Over a century ago, James O’Rourke made the first base hit in the National League. He played major league ball until the age of 54 — all the while a practicing lawyer with his LL.B. from Yale University. Later, as president of the Connecticut League, he hired the first minor league African-American player in baseball history.

O’Rourke is a proud son of Bridgeport, Connecticut, a once-booming city which now is among the poorest in the nation. An unfinished urban planning project had the entire neighborhood surrounding O’Rourke’s house destroyed in the 1990s — but preservationists managed to keep it up. It sat prominently, alone, among acres of weeds, and was viewable both from Bridgeport’s Harbor Yard ballpark, completed in 1998, and from I-95, the super-highway which split the city into two parts in the mid-20th century.

This 2008 radio piece for WSHU won first prize in the enterprise category from the Connecticut Associated Press Broadcaster’s Association. I created a version with still pictures so people could have a visual experience of the house and the people who fought — unsuccessfully — for its existence. It was demolished in 2009.

The script is pasted below.



Next to I-95 in Bridgeport sits a single, abandoned house surrounded by vacant lots. It’s fenced off, and it’s left legions of drivers – and Bridgeporters – wondering what it’s doing there. WSHU’s Erik Campano got a rare look inside that house – and learned how from, one day to the next, it risks disappearing into history.

[stadium atmo]

Announcer: And now the starting lineup here the 2007 Bridgeport Bl-uuuuuuuuuuuuef-iiiiiiiiiiiish!

Erik: From the upper deck of the stadium of Bridgeport’s minor league ballclub, fans have a great view of… the house…. a lone, white, boarded-up 3 storey Victorian, sitting among acres of weeds. [beat] Bridgeporers tell urban myths to explain why it’s there.

Vox pop #1: Someone says it’s haunted.

Vox pop #2: It’s, it really is creepy.

Vox pop #3: It belongs to a baseball player from a long time ago. Back in the 50s or something like that. No? Way back. Way back back. 30s? 20s? Uh-oh.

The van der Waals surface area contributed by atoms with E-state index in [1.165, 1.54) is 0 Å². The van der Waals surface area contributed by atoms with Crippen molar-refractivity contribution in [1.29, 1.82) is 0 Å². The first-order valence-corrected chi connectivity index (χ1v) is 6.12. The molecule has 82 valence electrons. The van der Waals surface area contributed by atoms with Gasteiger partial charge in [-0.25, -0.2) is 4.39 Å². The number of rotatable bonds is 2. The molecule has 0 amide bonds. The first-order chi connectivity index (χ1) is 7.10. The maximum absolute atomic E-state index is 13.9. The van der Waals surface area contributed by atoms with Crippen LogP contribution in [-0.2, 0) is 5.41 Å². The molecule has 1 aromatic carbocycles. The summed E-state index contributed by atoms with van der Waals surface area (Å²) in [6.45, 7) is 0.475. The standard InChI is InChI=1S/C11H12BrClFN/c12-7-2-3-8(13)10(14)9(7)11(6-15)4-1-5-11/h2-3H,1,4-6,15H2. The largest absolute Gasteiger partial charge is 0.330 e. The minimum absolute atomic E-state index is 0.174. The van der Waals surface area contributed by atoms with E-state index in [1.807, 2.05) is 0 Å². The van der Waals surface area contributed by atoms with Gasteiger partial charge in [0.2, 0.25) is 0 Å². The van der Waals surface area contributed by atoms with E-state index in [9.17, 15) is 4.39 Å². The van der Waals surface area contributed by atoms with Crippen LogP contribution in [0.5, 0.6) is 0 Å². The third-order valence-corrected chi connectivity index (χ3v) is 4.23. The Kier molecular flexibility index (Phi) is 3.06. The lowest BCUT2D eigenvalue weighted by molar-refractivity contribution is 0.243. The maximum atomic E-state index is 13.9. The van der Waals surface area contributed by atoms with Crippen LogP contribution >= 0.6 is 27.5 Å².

But very few Bridgeporters – or anyone, for that matter –have been in the house since it was abandoned in 1999.

[atmo out]

[house atmo]

Bielawa: Hello? Anybody here?

Erik: Mike Bielawa and Bernie Crowley entered the house recently. They head up an organization called “The First Hit”, dedicated to preserving the house, and the memory of the man who built it – an old baseball player named James O’Rourke.

Crowley: All the baseball history that came through these rooms

Erik: Crowley explains that O’Rourke got the very first hit in the National League, in 1876. And then helped build Bridgeport into a thriving port city.

Crowley: Hall of Famer. Who grew up here. Who chose, after his career, to come back here to Bridgeport. To become involved in community projects, to become involved in politics.

[glass crumbling under feet]

Bielawa: Broken glass underneath our feet and there’s a kind of ridge where it would be easy to twist an ankle. Crumbled plaster covers the floors, the dust releases rancid smells, and occasionally, strange sounds drown out the rumble of the highway.

[strange sound]

Still, Crowley insists, the house could be preserved.

Crowley: You know, it’s architecturally sound.

[house atmo out]

Erik: The problem: it stands on land that Bridgeport has slated for a residential-commercial development called Steel Point. Eight years ago, the city demolished half a dozen blocks, but preservationists saved the house. The developer still wants it gone. Or, it could be moved –Crowley and Bielawa say the Mayor, John Fabrizi, proposed the site of the North End little league field – and that they had donors lined up and were all set.

Crowley: And we were told by Fabrizi – went back for another meeting – we were told by Fabrizi that that wasn’t a viable option. [Erik: And did he say why?] No.

Fabrizi: That’s news to me.

Erik: The Mayor says he still supports the North End plan.

Fabrizi: As long as the little league was supporting that, yes I would support it on behalf of the city of Bridgeport.

Erik: So maybe there is hope for the house yet. But everyone – Crowley, Bielawa, the Mayor – say that every day it stands abandoned, the house risks being burned down, ruined by vandals, or the weather, or eventually bulldozed by the developers.

[stadium atmo]

Back at the stadium this past Friday night, Crowley and Bielawa were giving an award to the team’s owners — in O’Rourke’s name.

Announcer: O’Rourke was born in East Bridgeport in 1850, and grew up playing baseball in fields and pastures not far from where we are tonight. Crowley and Bielava say that even if the house cannot be preserved, they’re doing what they can to keep O’Rourke’s memory alive. And fans in the upper deck can still see that little piece of Bridgeport history standing among the weeds. And from that distance, it doesn’t quite look like it’s crumbling.

[atmo out]

Erik Campano, WSHU news.

You can see pictures of the O’Rourke House – including the inside – at WSHU.ORG.

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